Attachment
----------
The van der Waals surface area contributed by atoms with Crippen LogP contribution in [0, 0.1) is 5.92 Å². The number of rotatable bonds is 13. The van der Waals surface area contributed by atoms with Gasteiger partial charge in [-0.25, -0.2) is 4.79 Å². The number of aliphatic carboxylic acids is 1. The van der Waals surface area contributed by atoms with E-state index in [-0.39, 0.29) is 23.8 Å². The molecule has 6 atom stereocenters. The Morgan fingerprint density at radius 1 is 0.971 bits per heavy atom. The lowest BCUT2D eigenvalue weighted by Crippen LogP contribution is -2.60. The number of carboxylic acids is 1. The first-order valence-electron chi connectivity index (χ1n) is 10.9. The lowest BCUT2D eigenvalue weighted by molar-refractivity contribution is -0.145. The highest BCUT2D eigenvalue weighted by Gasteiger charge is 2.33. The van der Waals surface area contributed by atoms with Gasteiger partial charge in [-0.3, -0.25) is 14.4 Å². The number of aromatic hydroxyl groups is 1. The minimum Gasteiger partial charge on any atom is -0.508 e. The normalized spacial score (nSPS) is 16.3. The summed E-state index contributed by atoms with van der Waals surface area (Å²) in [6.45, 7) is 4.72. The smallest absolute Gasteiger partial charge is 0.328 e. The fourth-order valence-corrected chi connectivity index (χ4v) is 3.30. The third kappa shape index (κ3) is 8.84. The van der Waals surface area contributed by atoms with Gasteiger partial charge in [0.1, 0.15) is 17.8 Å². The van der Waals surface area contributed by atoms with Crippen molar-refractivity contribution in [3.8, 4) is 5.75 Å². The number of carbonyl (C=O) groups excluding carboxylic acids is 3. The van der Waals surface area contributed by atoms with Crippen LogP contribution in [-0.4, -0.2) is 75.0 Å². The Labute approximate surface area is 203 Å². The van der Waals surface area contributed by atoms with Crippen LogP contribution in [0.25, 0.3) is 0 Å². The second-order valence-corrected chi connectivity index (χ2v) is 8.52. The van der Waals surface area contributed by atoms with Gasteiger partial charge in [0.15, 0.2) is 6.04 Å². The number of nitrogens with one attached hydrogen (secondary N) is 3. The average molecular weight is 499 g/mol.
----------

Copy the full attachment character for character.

The van der Waals surface area contributed by atoms with Crippen LogP contribution in [0, 0.1) is 5.92 Å². The number of rotatable bonds is 13. The van der Waals surface area contributed by atoms with Gasteiger partial charge in [-0.25, -0.2) is 4.79 Å². The number of aliphatic carboxylic acids is 1. The van der Waals surface area contributed by atoms with E-state index in [-0.39, 0.29) is 23.8 Å². The molecule has 6 atom stereocenters. The Morgan fingerprint density at radius 1 is 0.971 bits per heavy atom. The lowest BCUT2D eigenvalue weighted by Crippen LogP contribution is -2.60. The number of carboxylic acids is 1. The first-order valence-electron chi connectivity index (χ1n) is 10.9. The lowest BCUT2D eigenvalue weighted by molar-refractivity contribution is -0.145. The highest BCUT2D eigenvalue weighted by Gasteiger charge is 2.33. The van der Waals surface area contributed by atoms with Gasteiger partial charge in [-0.3, -0.25) is 14.4 Å². The number of aromatic hydroxyl groups is 1. The minimum Gasteiger partial charge on any atom is -0.508 e. The normalized spacial score (nSPS) is 16.3. The summed E-state index contributed by atoms with van der Waals surface area (Å²) in [6.45, 7) is 4.72. The smallest absolute Gasteiger partial charge is 0.328 e. The fourth-order valence-corrected chi connectivity index (χ4v) is 3.30. The third kappa shape index (κ3) is 8.84. The van der Waals surface area contributed by atoms with Gasteiger partial charge in [0.1, 0.15) is 17.8 Å². The van der Waals surface area contributed by atoms with Crippen molar-refractivity contribution in [3.8, 4) is 5.75 Å². The number of carbonyl (C=O) groups excluding carboxylic acids is 3. The van der Waals surface area contributed by atoms with Crippen LogP contribution in [-0.4, -0.2) is 75.0 Å². The Labute approximate surface area is 203 Å². The van der Waals surface area contributed by atoms with Crippen LogP contribution in [0.25, 0.3) is 0 Å². The second-order valence-corrected chi connectivity index (χ2v) is 8.52. The van der Waals surface area contributed by atoms with Gasteiger partial charge in [0.15, 0.2) is 6.04 Å². The number of nitrogens with one attached hydrogen (secondary N) is 3. The average molecular weight is 499 g/mol.